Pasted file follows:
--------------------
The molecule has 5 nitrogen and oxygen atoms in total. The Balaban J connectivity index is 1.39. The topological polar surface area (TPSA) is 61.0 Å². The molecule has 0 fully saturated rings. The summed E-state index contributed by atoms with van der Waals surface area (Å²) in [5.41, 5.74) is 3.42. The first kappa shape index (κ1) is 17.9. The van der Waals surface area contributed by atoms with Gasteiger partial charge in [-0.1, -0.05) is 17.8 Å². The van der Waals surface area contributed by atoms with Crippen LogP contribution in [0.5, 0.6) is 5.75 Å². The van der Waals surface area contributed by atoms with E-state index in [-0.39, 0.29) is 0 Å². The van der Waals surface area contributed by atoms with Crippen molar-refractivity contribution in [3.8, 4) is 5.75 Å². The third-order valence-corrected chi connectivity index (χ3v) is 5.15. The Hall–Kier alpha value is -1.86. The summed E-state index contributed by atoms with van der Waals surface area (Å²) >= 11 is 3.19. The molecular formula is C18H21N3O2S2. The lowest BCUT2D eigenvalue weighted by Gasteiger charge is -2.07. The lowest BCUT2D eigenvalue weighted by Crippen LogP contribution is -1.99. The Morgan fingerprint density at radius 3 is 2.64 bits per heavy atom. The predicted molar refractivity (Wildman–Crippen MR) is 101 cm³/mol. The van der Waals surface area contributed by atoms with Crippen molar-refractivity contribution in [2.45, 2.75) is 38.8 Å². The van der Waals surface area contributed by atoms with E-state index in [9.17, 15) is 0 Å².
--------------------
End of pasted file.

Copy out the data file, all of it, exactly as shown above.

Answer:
The molecule has 5 nitrogen and oxygen atoms in total. The Balaban J connectivity index is 1.39. The topological polar surface area (TPSA) is 61.0 Å². The molecule has 0 fully saturated rings. The summed E-state index contributed by atoms with van der Waals surface area (Å²) in [5.41, 5.74) is 3.42. The first kappa shape index (κ1) is 17.9. The van der Waals surface area contributed by atoms with Gasteiger partial charge in [-0.1, -0.05) is 17.8 Å². The van der Waals surface area contributed by atoms with Crippen LogP contribution in [0.5, 0.6) is 5.75 Å². The van der Waals surface area contributed by atoms with E-state index in [-0.39, 0.29) is 0 Å². The van der Waals surface area contributed by atoms with Crippen molar-refractivity contribution in [3.8, 4) is 5.75 Å². The third-order valence-corrected chi connectivity index (χ3v) is 5.15. The Hall–Kier alpha value is -1.86. The summed E-state index contributed by atoms with van der Waals surface area (Å²) >= 11 is 3.19. The molecular formula is C18H21N3O2S2. The lowest BCUT2D eigenvalue weighted by Gasteiger charge is -2.07. The lowest BCUT2D eigenvalue weighted by Crippen LogP contribution is -1.99. The Morgan fingerprint density at radius 3 is 2.64 bits per heavy atom. The predicted molar refractivity (Wildman–Crippen MR) is 101 cm³/mol. The van der Waals surface area contributed by atoms with Crippen molar-refractivity contribution in [2.45, 2.75) is 38.8 Å². The van der Waals surface area contributed by atoms with E-state index in [9.17, 15) is 0 Å².